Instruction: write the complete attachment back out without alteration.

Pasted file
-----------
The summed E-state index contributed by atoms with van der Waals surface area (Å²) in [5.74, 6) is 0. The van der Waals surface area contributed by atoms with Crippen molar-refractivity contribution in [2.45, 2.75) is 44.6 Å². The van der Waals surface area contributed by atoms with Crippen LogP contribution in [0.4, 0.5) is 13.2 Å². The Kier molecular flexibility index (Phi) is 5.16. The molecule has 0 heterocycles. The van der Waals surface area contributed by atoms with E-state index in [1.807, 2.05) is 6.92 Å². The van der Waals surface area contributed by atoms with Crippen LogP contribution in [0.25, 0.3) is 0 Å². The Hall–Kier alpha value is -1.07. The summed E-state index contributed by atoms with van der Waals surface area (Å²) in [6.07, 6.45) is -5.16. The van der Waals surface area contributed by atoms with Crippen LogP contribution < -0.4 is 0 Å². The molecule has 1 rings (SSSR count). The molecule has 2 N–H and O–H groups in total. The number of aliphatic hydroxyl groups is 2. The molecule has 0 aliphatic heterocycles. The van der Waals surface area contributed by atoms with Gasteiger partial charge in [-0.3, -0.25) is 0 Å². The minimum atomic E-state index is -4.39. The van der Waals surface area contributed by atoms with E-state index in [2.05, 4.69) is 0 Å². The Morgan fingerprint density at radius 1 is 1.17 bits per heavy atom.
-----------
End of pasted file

The summed E-state index contributed by atoms with van der Waals surface area (Å²) in [5.74, 6) is 0. The van der Waals surface area contributed by atoms with Crippen molar-refractivity contribution in [2.45, 2.75) is 44.6 Å². The van der Waals surface area contributed by atoms with Crippen LogP contribution in [0.4, 0.5) is 13.2 Å². The Kier molecular flexibility index (Phi) is 5.16. The molecule has 0 heterocycles. The van der Waals surface area contributed by atoms with E-state index in [1.807, 2.05) is 6.92 Å². The van der Waals surface area contributed by atoms with Crippen LogP contribution in [0.25, 0.3) is 0 Å². The Hall–Kier alpha value is -1.07. The summed E-state index contributed by atoms with van der Waals surface area (Å²) in [6.07, 6.45) is -5.16. The van der Waals surface area contributed by atoms with Crippen LogP contribution < -0.4 is 0 Å². The molecule has 1 rings (SSSR count). The molecule has 2 N–H and O–H groups in total. The number of aliphatic hydroxyl groups is 2. The molecule has 0 aliphatic heterocycles. The van der Waals surface area contributed by atoms with Gasteiger partial charge in [-0.3, -0.25) is 0 Å². The minimum atomic E-state index is -4.39. The van der Waals surface area contributed by atoms with E-state index in [2.05, 4.69) is 0 Å². The Morgan fingerprint density at radius 1 is 1.17 bits per heavy atom.